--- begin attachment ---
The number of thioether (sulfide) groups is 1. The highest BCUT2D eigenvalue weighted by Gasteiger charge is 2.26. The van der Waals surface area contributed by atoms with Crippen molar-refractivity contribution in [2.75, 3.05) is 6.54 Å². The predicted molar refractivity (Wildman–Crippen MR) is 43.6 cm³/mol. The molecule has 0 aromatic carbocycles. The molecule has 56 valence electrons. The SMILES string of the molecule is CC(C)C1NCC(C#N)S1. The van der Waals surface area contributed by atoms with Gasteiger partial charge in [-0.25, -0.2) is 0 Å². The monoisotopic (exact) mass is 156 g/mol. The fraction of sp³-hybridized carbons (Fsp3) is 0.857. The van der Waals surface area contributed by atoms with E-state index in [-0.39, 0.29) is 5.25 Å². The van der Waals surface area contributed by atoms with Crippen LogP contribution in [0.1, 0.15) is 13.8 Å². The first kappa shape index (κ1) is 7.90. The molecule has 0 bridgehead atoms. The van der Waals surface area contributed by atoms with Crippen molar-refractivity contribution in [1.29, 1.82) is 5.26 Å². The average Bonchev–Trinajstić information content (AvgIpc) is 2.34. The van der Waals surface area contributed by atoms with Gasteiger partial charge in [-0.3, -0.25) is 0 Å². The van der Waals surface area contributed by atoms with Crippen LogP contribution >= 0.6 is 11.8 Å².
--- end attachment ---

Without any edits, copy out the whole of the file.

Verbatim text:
The number of thioether (sulfide) groups is 1. The highest BCUT2D eigenvalue weighted by Gasteiger charge is 2.26. The van der Waals surface area contributed by atoms with Crippen molar-refractivity contribution in [2.75, 3.05) is 6.54 Å². The predicted molar refractivity (Wildman–Crippen MR) is 43.6 cm³/mol. The molecule has 0 aromatic carbocycles. The molecule has 56 valence electrons. The SMILES string of the molecule is CC(C)C1NCC(C#N)S1. The van der Waals surface area contributed by atoms with Gasteiger partial charge in [-0.25, -0.2) is 0 Å². The monoisotopic (exact) mass is 156 g/mol. The fraction of sp³-hybridized carbons (Fsp3) is 0.857. The van der Waals surface area contributed by atoms with E-state index in [-0.39, 0.29) is 5.25 Å². The van der Waals surface area contributed by atoms with Crippen LogP contribution in [0.1, 0.15) is 13.8 Å². The first kappa shape index (κ1) is 7.90. The molecule has 0 bridgehead atoms. The van der Waals surface area contributed by atoms with Crippen molar-refractivity contribution in [1.29, 1.82) is 5.26 Å². The average Bonchev–Trinajstić information content (AvgIpc) is 2.34. The van der Waals surface area contributed by atoms with Gasteiger partial charge in [-0.3, -0.25) is 0 Å². The van der Waals surface area contributed by atoms with Crippen LogP contribution >= 0.6 is 11.8 Å².